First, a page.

Two Amritsari Non-Vegetarian Favourites

While restaurants with air-conditioning and newly developed 5-star hotels also offer Punjabi fare, diners could be in any Indian restaurant in the world. In true Amritsar form, a dhaba crawl is in order for special occasions. The best non-vegetarian options are still found on the streets. The city may be miles from the sea but our river fish makes up for it. Amritsar is known all over India for its sweet water and quality of its sole and singhara, which are sourced from the Beas and Harike rivers. At the Makhan Fish Shop on Majitha Road, the Amritsari machi (fish) is marinated in spices and coated with chickpea flour before it is fried in a piping hot cauldron of mustard oil. Fillets are served with a special white slaw or mint chutney, pickled onions and a slice of lemon. A stone’s throw away is Beera Chicken House. Try the succulent charcoal-grilled chicken and tandoori specialities like keema (minced meat) naan, kebabs and chicken, fish or paneer tikka. You can also get a meal delivered to you. Alcohol is not served, but a wine shop is close by and you can bring your own bottle and party in true Amritsar style.

Chicken is marinated in yogurt and various spices before it is grilled to perfection at Beera’s Chicken House.

Giving At The Golden Temple

Leave your sandy shoes at a designated locker and cover your hair before entering the holiest site of the Sikhs: The Golden Temple. The quaint but achingly beautiful temple is surrounded by the pool of nectar which imparts a sense of tranquillity that is hard to find in busy Hindu temples across the country. The Golden Temple also houses the world’s largest community kitchen. The langar (communal kitchen) has been serving devotees and tourists for over 300 years. All religions and races are treated equally. Each day, volunteers prepare 100,000 free meals consisting of a tasty spiced vegetable curry, dal, roti and rice. If you’re not hungry, volunteer to wash the metal plates or help peel and chop vegetables: the fragrant smells, sounds and clatter of the preparation are an experience in itself. The temple not only offers a free meal but a safe place to stay for the night. Communal dormitories are built inside the premises. The amenities are basic but clean. If you’re not cut to rough it out, stay for the palki sahib: a night-time ceremony that brings out the holy book of the Sikhs from the main temple for safekeeping. The Golden Temple illuminated by the moon and reflected in the pool of nectar, is equally breathtaking at night.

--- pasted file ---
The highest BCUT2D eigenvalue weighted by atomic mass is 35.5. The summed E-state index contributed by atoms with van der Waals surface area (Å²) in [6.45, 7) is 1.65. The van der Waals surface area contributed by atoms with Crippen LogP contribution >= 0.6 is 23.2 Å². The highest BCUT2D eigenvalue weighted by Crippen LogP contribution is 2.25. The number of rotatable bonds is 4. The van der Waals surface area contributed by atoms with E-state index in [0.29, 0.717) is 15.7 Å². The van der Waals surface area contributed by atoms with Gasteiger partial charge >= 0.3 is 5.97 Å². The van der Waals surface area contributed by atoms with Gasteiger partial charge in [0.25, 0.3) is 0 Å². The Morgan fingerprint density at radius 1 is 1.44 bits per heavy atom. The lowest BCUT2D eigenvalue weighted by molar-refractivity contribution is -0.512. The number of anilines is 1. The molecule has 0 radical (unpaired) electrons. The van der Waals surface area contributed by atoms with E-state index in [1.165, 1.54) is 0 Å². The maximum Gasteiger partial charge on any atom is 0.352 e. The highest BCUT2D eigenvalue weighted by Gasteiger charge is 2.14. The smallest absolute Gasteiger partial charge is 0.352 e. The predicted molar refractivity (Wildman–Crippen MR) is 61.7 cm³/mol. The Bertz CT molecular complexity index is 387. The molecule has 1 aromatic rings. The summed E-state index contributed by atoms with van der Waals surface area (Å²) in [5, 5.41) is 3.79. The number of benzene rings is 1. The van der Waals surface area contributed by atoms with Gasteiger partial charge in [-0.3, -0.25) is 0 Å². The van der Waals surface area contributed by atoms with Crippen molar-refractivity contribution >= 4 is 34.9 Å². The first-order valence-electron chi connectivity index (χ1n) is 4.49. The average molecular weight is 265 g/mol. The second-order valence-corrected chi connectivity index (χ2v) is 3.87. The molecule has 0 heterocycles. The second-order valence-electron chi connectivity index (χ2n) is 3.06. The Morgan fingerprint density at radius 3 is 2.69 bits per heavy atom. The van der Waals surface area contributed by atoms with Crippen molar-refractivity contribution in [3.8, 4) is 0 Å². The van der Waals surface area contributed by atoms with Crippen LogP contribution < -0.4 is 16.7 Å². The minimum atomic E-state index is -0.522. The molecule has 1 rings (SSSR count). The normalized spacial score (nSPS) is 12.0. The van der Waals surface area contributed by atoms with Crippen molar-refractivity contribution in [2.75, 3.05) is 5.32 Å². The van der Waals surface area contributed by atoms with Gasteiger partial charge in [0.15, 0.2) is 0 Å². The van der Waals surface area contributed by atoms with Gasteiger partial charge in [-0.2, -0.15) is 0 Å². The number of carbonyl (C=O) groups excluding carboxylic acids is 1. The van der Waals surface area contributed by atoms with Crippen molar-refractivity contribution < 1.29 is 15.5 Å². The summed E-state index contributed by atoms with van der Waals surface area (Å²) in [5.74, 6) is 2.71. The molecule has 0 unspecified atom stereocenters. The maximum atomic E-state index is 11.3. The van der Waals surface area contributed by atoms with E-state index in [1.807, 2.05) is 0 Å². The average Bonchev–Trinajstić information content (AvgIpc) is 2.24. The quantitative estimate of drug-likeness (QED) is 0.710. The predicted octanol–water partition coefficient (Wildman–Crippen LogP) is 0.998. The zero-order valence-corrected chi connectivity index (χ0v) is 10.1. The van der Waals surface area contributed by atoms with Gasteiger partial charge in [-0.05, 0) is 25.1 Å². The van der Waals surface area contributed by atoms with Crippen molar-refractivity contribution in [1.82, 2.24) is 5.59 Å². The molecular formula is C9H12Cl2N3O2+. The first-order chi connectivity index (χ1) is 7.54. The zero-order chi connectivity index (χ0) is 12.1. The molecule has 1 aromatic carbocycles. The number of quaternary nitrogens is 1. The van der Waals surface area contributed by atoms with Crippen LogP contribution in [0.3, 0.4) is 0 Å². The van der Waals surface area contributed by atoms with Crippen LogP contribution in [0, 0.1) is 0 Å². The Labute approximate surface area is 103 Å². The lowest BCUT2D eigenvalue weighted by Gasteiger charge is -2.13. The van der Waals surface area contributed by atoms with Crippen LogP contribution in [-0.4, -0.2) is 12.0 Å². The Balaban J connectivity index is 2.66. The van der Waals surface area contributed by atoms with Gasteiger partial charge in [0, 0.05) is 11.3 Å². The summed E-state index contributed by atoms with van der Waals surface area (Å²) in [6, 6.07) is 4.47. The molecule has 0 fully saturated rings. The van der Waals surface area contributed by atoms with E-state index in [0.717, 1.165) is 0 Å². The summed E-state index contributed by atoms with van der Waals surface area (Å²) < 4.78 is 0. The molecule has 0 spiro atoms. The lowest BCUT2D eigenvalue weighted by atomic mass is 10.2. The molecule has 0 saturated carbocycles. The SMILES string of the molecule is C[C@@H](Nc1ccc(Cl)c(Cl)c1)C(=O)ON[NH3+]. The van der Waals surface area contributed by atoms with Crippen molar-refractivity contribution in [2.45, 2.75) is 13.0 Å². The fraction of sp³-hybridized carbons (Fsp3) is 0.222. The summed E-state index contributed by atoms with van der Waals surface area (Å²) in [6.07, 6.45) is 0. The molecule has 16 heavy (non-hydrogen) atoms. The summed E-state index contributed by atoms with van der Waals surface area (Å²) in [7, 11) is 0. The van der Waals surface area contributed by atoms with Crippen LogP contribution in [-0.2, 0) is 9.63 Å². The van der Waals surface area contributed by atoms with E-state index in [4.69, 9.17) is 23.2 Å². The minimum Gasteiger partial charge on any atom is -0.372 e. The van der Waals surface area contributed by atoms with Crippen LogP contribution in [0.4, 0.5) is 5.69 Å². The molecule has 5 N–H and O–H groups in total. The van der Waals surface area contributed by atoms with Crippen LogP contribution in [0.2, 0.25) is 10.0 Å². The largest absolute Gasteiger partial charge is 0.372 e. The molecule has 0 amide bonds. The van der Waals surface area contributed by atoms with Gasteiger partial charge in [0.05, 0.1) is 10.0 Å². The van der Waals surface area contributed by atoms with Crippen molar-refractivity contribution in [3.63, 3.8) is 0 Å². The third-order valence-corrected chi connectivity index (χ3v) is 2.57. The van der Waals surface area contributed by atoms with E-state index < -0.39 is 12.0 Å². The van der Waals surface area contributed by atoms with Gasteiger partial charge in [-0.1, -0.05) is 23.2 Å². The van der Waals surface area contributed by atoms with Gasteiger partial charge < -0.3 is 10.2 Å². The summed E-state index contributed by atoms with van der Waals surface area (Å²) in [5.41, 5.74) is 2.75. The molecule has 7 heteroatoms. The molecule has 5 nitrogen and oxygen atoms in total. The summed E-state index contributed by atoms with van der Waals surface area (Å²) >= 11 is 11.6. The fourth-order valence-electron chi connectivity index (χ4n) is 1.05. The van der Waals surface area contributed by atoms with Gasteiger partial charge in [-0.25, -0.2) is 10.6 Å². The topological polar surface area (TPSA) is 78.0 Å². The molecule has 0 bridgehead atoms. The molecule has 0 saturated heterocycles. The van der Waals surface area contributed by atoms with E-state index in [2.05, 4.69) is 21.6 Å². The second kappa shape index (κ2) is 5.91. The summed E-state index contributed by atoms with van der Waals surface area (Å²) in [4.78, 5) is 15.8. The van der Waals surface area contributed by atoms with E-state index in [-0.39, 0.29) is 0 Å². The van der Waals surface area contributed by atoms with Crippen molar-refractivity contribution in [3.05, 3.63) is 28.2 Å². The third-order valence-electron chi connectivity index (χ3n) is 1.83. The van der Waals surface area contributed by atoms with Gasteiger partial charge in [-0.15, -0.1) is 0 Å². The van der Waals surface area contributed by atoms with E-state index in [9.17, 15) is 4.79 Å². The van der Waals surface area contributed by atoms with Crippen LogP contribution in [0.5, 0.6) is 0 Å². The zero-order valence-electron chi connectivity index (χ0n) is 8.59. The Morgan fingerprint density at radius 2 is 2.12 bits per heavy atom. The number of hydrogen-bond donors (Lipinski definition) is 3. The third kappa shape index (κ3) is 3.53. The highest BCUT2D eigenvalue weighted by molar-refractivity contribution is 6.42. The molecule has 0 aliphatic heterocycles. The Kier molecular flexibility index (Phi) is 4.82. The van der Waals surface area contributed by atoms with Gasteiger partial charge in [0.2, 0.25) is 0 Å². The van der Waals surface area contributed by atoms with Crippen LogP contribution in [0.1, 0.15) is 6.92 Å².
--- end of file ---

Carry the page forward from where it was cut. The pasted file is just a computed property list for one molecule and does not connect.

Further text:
Volunteers prepare the day’s vegetables inside the world’s largest community kitchen at the Golden Temple

A Photographer’s Dream

Amritsar is the birthplace of Sikhism, the monotheistic religion that originated in India during the 15th century. Guru Nanak, its founder, taught believers to practice equality and selfless service towards others. Kesh is the process of growing one’s hair naturally to honour the integrity of God’s creation. Turbans are used to keep everything in place. The vivid colours of a sea of turbans in an Amritsari bazaar are a photographer’s dream. 

Know Before You Go

Your Auto-Wallah Is Your Friend. “What is your good name?” It’s a common question you’ll hear across India. You will then be plagued by which country you come from, your civil status and how many children you have. There are over a billion people in India, so privacy is not an option. The most important dost (friend) to make during a trip, however, is your auto-wallah (man). The automated rickshaw is the best way to get around the city. The distances may be short but Amritsar bazaars are busy and narrow. He will also know the best masala chai or lassi (yoghurt drink) stall in town. If you’re more adventurous ask for your lassi with bhang (cannabis).

Walk On The Border. The border to Pakistan is half an hour away. Amritsar became a border town during the British India partition in 1947. The Wagah Border Ceremony showcases the lowering of flags from both sides of the border before sunset. Soldiers in crisp uniforms put up an elaborate show fit for a Monty Python episode.

Take A Train To The Himalayas. The last stop at the railway station along the plains is Amritsar. Use the city as a portal to Himachal Pradesh and the rest of the Himalayas. 

Our guides are fact-checked and updated regularly. Read more here.